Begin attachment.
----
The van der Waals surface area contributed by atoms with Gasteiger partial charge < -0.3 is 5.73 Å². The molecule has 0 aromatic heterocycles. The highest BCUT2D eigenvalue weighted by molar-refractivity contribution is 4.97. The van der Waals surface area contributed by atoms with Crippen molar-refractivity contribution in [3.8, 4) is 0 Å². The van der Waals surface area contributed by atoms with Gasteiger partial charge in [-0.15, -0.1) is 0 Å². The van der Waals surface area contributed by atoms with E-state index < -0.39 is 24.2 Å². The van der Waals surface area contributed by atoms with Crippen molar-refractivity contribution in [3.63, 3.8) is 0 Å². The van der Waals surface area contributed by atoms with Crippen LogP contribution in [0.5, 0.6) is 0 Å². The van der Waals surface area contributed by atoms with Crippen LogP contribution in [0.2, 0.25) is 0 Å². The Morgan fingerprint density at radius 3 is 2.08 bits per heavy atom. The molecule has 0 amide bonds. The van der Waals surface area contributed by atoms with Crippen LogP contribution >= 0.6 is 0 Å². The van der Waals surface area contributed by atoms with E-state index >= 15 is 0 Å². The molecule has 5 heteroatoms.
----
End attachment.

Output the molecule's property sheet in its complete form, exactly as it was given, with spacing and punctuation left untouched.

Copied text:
The van der Waals surface area contributed by atoms with Gasteiger partial charge < -0.3 is 5.73 Å². The molecule has 0 aromatic heterocycles. The highest BCUT2D eigenvalue weighted by molar-refractivity contribution is 4.97. The van der Waals surface area contributed by atoms with Crippen molar-refractivity contribution in [3.8, 4) is 0 Å². The van der Waals surface area contributed by atoms with Gasteiger partial charge in [-0.15, -0.1) is 0 Å². The van der Waals surface area contributed by atoms with E-state index < -0.39 is 24.2 Å². The van der Waals surface area contributed by atoms with Crippen molar-refractivity contribution in [3.63, 3.8) is 0 Å². The van der Waals surface area contributed by atoms with Crippen LogP contribution in [0.5, 0.6) is 0 Å². The van der Waals surface area contributed by atoms with Crippen LogP contribution in [0.2, 0.25) is 0 Å². The Morgan fingerprint density at radius 3 is 2.08 bits per heavy atom. The molecule has 0 amide bonds. The van der Waals surface area contributed by atoms with Crippen LogP contribution >= 0.6 is 0 Å². The van der Waals surface area contributed by atoms with E-state index >= 15 is 0 Å². The molecule has 5 heteroatoms.